« IndietroContinua »
row or next day,” said Johnny. “We can't do anything until then.”
“What are you going to do — try to create a demand?
“Political economy isn't your strong point,” said the consul, impudently. “You can't create a demand. But you can create a necessity for a demand. That's what I am going to do.”
Two weeks after the consul sent his cable, a fruit steamer brought him a huge, mysterious brown bale of some unknown commodity. Johnny's influence with the custom-house people was sufficiently strong for him to get the goods turned over to him without the usual inspection. He had the bale taken to the consulate and snugly stowed in the back room.
That night he ripped open a corner of it and took out a handful of the cockleburrs. He examined them with the care with which a warrior examines his arms before he goes forth to battle for his lady-love and life. The burrs were the ripe August product, as hard as filberts, and bristling with spines as tough and sharp as needles. Johnny whistled softly a little tune, and went out to find Billy Keogh.
Later in the night, when Coralio was steeped in slumber, he and Billy went forth into the deserted streets with their coats bulging like balloons. All up
and down the Calle Grande they went, sowing the sharp burrs carefully in the sand, along the narrow sidewalks, in every foot of grass between the silent houses. And then they took the side streets and byways, missing none. No place where the foot of man, woman or child might fall was slighted. Many trips they made to and from the prickly hoard. And then, nearly at the dawn, they laid themselves down to rest calmly, as great generals do after planning a victory according to the revised tactics, and slept, knowing that they had sowed with the accuracy of Satan sowing tares and the perseverance of Paul planting.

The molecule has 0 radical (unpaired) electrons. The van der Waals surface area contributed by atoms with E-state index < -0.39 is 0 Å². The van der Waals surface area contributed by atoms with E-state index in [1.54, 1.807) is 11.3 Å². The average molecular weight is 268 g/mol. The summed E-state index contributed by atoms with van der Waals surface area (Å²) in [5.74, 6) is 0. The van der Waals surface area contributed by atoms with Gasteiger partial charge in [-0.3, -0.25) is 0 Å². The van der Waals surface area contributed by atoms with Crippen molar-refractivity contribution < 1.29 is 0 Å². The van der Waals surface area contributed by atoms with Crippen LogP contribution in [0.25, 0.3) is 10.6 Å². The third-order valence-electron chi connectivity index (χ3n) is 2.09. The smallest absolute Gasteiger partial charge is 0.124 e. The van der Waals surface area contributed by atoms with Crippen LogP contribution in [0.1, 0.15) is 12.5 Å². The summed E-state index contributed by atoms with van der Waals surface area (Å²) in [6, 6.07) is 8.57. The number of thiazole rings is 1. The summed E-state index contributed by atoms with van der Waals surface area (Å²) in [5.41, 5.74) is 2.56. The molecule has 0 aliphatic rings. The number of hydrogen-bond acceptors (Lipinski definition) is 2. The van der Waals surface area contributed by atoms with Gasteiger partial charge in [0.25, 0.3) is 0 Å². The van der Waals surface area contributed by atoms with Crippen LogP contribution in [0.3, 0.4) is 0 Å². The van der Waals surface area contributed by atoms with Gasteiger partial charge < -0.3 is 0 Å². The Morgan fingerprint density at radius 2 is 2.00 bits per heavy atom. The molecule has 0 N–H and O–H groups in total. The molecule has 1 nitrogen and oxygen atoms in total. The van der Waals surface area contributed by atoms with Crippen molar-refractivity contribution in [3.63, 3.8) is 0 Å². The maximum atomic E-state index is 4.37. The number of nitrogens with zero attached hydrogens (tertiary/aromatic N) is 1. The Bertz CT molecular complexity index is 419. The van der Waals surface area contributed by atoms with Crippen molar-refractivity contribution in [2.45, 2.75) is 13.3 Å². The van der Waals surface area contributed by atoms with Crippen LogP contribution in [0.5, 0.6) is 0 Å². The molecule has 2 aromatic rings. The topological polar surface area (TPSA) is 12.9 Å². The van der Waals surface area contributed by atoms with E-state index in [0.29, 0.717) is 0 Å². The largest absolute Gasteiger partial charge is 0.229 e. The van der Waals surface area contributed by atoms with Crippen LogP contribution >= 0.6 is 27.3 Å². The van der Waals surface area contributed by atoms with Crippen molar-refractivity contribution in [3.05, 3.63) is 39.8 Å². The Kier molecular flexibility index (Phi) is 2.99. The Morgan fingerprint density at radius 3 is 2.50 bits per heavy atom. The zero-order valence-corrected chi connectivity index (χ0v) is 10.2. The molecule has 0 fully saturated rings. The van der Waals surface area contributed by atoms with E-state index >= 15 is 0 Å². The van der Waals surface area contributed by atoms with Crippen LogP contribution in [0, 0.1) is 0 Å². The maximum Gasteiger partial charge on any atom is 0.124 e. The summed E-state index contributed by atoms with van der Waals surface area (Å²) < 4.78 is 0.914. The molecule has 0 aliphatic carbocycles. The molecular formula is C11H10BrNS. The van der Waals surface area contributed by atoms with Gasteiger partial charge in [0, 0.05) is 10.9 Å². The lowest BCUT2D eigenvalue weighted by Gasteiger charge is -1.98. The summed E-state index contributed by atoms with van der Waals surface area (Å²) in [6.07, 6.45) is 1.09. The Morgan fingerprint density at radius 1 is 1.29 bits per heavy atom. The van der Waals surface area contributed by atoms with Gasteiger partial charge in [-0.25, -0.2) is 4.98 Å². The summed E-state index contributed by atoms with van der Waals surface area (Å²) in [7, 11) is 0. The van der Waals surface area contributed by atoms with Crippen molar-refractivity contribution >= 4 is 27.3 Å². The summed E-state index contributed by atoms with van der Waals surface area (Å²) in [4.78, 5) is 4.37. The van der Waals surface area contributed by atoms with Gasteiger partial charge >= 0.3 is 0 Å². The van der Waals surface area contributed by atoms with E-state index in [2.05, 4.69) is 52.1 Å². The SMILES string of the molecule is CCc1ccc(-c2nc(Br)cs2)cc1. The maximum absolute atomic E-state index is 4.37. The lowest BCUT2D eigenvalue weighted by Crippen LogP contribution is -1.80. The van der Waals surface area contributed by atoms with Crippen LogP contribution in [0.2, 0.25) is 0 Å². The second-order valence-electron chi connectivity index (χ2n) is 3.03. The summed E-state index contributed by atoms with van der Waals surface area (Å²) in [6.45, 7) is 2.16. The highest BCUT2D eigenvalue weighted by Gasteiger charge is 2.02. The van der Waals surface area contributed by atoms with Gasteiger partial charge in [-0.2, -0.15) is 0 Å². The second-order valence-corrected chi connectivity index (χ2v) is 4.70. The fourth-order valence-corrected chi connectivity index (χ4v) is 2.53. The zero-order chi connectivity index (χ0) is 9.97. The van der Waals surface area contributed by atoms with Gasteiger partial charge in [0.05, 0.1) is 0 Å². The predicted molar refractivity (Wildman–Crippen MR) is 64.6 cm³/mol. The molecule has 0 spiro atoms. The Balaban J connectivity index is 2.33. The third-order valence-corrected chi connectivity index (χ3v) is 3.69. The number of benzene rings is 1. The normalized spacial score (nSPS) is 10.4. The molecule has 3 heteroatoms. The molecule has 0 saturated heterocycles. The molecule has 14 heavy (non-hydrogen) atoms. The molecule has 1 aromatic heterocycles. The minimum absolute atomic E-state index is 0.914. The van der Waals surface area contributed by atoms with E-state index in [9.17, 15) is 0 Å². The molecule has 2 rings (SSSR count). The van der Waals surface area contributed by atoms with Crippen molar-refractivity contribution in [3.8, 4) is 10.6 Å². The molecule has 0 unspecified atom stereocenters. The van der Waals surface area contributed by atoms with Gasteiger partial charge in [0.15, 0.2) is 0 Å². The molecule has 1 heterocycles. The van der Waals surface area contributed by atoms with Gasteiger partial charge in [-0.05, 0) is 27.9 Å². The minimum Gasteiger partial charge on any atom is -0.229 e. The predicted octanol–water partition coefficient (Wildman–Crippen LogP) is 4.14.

With the rising sun came the purveyors of fruits and meats, and arranged their wares in and around the little market-house. At one end of the town near the seashore the market-house stood; and the sowing of the burrs had not been carried that far. The dealers waited long past the hour when their sales usually began. None came to buy. “Qué hay?” they began to exclaim, one to another.
At their accustomed time, from every 'dobe and palm hut and grass-thatched shack and dim patio glided women - black women, brown women, lemoncolored women, women dun and yellow and tawny. They were the marketers starting to purchase the family supply of cassava, plantains, meat, fowls, and
tortillas. Décolleté they were and bare-armed and bare-footed, with' a single skirt reaching below the knee. Stolid and ox-eyed, they stepped from their doorways into the narrow paths or upon the soft grass of the streets.
The first to emerge uttered ambiguous squeals, and raised one foot quickly. Another step and they sat down, with shrill cries of alarm, to pick at the new and painful insects that had stung them upon the feet. “Qué picadores diablos!” they screeched to one another across the narrow ways.